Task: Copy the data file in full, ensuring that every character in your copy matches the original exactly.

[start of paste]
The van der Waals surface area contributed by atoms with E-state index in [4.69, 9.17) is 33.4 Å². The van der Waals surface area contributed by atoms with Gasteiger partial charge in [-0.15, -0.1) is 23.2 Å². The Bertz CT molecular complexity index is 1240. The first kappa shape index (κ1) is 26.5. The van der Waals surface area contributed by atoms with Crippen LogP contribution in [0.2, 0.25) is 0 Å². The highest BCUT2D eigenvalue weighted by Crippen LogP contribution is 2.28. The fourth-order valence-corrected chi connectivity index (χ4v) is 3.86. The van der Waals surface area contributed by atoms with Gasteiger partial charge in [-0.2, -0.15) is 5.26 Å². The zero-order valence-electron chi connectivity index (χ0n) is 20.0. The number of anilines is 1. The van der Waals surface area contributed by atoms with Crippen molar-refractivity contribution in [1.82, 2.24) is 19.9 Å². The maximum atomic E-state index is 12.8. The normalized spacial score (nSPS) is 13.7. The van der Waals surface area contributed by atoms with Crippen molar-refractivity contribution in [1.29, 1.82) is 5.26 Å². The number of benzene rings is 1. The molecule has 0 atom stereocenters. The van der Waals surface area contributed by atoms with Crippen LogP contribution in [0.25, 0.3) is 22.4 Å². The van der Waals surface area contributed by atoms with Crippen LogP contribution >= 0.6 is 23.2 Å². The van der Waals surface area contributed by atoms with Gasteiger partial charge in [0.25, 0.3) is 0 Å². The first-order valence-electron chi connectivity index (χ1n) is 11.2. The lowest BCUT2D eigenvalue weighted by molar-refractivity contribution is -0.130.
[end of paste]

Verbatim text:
The van der Waals surface area contributed by atoms with E-state index in [4.69, 9.17) is 33.4 Å². The van der Waals surface area contributed by atoms with Gasteiger partial charge in [-0.15, -0.1) is 23.2 Å². The Bertz CT molecular complexity index is 1240. The first kappa shape index (κ1) is 26.5. The van der Waals surface area contributed by atoms with Crippen LogP contribution in [0.2, 0.25) is 0 Å². The highest BCUT2D eigenvalue weighted by Crippen LogP contribution is 2.28. The fourth-order valence-corrected chi connectivity index (χ4v) is 3.86. The van der Waals surface area contributed by atoms with Gasteiger partial charge in [-0.2, -0.15) is 5.26 Å². The zero-order valence-electron chi connectivity index (χ0n) is 20.0. The number of anilines is 1. The van der Waals surface area contributed by atoms with Crippen molar-refractivity contribution in [1.82, 2.24) is 19.9 Å². The maximum atomic E-state index is 12.8. The normalized spacial score (nSPS) is 13.7. The van der Waals surface area contributed by atoms with Crippen molar-refractivity contribution in [1.29, 1.82) is 5.26 Å². The number of benzene rings is 1. The molecule has 0 atom stereocenters. The van der Waals surface area contributed by atoms with Crippen LogP contribution in [0.25, 0.3) is 22.4 Å². The van der Waals surface area contributed by atoms with Crippen LogP contribution >= 0.6 is 23.2 Å². The van der Waals surface area contributed by atoms with Gasteiger partial charge in [0.25, 0.3) is 0 Å². The first-order valence-electron chi connectivity index (χ1n) is 11.2. The lowest BCUT2D eigenvalue weighted by molar-refractivity contribution is -0.130.